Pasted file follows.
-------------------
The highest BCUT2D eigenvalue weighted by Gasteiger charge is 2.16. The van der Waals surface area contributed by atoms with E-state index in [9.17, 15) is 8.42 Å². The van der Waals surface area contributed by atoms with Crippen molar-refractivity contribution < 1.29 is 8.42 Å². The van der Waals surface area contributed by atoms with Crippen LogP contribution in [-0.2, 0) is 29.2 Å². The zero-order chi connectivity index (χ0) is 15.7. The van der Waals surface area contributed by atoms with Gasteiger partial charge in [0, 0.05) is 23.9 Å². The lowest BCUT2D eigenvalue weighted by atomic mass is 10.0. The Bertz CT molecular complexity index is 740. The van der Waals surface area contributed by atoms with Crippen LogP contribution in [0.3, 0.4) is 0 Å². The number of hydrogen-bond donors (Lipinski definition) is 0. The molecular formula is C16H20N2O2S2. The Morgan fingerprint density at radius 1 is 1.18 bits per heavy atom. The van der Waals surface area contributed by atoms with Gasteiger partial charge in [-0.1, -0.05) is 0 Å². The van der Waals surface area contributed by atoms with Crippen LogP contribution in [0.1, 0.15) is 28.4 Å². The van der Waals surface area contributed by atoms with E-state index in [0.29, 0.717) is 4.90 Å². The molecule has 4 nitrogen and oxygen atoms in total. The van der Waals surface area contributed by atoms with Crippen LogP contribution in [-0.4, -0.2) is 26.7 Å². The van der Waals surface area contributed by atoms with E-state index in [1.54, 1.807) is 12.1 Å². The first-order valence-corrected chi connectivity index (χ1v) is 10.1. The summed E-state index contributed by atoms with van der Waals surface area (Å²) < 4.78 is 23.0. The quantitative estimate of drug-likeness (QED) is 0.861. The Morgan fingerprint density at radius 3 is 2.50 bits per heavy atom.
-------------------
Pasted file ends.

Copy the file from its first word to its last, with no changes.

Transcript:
The highest BCUT2D eigenvalue weighted by Gasteiger charge is 2.16. The van der Waals surface area contributed by atoms with E-state index in [9.17, 15) is 8.42 Å². The van der Waals surface area contributed by atoms with Crippen molar-refractivity contribution < 1.29 is 8.42 Å². The van der Waals surface area contributed by atoms with Crippen LogP contribution in [-0.2, 0) is 29.2 Å². The zero-order chi connectivity index (χ0) is 15.7. The van der Waals surface area contributed by atoms with Gasteiger partial charge in [0, 0.05) is 23.9 Å². The lowest BCUT2D eigenvalue weighted by atomic mass is 10.0. The Bertz CT molecular complexity index is 740. The van der Waals surface area contributed by atoms with Crippen LogP contribution in [0.3, 0.4) is 0 Å². The number of hydrogen-bond donors (Lipinski definition) is 0. The molecular formula is C16H20N2O2S2. The Morgan fingerprint density at radius 1 is 1.18 bits per heavy atom. The van der Waals surface area contributed by atoms with Gasteiger partial charge in [-0.1, -0.05) is 0 Å². The van der Waals surface area contributed by atoms with Crippen LogP contribution in [0.1, 0.15) is 28.4 Å². The van der Waals surface area contributed by atoms with E-state index in [0.29, 0.717) is 4.90 Å². The molecule has 4 nitrogen and oxygen atoms in total. The van der Waals surface area contributed by atoms with Crippen LogP contribution in [-0.4, -0.2) is 26.7 Å². The van der Waals surface area contributed by atoms with E-state index in [1.54, 1.807) is 12.1 Å². The first-order valence-corrected chi connectivity index (χ1v) is 10.1. The summed E-state index contributed by atoms with van der Waals surface area (Å²) < 4.78 is 23.0. The quantitative estimate of drug-likeness (QED) is 0.861. The Morgan fingerprint density at radius 3 is 2.50 bits per heavy atom.